POSTED: 01:30 a.m. HST, Jul 20, 2011
LAST UPDATED: 07:07 a.m. HST, Jul 20, 2011
Tim Leyes was a careful driver and devoted husband to an ailing wife, making his fatal crash heading the wrong way on H-2 freeway the more baffling for friends and family.
Two women were also injured in the Monday morning crash near Ka Uka Boulevard, including one, critically, after her SUV was hit head-on.
Leyes, 58, did not have alcohol or drugs in his system, preliminary tests showed, and he bled to death from chest injuries sustained in the crash, the Honolulu Medical Examiner's Office said Tuesday.
He worked as a security guard at a condominium in Waipio, sometimes from midnight, said his wife, Licka, by phone from a hospital, where she is recovering from open heart surgery. She didn't know where he was going the morning he crashed, but suspected he may have just finished work.
"My husband is one of the safest drivers," she said. "He drives everybody crazy."
"You ask all his friends how he drives, and it's like 45 miles all the way," she said.
When she would complain, he would say he didn't want to hurt anybody.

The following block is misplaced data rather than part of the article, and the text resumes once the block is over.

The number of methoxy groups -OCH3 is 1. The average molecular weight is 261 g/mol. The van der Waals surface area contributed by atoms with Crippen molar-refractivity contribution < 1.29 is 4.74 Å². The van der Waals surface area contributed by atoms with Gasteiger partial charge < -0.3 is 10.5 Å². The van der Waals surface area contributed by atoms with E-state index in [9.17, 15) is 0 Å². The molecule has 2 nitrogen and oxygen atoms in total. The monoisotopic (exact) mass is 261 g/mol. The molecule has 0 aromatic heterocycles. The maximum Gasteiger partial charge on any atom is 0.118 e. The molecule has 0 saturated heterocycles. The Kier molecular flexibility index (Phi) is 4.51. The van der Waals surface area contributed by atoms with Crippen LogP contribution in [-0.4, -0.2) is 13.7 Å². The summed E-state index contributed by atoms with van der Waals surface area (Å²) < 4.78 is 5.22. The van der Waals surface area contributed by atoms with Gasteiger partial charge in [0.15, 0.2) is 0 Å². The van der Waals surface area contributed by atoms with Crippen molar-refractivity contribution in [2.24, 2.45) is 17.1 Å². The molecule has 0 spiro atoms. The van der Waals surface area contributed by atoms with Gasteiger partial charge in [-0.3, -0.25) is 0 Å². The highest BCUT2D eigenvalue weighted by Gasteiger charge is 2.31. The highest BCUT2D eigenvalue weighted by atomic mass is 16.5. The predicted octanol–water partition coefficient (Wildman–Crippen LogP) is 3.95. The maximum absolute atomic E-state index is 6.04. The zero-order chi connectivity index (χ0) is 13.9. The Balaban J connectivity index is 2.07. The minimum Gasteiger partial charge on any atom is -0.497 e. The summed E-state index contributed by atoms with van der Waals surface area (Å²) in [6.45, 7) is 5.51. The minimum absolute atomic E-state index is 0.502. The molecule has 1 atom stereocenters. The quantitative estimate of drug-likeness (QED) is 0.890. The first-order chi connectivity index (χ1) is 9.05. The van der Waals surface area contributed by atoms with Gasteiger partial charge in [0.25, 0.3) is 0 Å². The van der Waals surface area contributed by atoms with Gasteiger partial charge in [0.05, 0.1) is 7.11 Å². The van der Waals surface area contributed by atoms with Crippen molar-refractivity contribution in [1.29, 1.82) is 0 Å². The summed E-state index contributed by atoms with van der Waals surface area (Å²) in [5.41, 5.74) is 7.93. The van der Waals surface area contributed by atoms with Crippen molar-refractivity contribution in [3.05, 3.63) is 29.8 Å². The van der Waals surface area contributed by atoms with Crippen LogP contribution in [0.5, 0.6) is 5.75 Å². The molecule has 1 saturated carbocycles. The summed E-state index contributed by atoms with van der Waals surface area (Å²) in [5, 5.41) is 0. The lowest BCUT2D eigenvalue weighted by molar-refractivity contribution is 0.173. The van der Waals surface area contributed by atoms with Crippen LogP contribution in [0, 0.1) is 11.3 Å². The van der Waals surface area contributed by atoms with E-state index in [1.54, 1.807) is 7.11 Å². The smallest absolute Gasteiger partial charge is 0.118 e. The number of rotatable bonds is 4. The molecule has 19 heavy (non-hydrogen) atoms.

The night before the crash, Licka Leyes called him to say she was in pain, and he told her not to worry. Only later, she found out that he had called the nurse, asking for someone to check on her.
When Licka lost her sight about three years ago, Tim Leyes said he would be her eyes, legs and whatever else she needed. He cared for her during her battles with diabetes, kidney disease and high blood pressure.
He drove her to the hospital for dialysis three days a week to comfort her because he knew she didn't like needles, and visited her daily for the recent surgery.
Licka met Leyes through church after watching him play the guitar, and the couple married in 2006. They gave back to the community through their love of music. Once a month the couple went to Wahiawa General Hospital to play for long-term patients and also visited other care centers, such as an Alzheimer's patients home in Honolulu.
‘We tried to do as much as we can," Leyes said. "Tim was the one who really felt strongly about that."
She said he wanted to care for people however he could.
"He was just that good," she said. "It's a real loss for the community."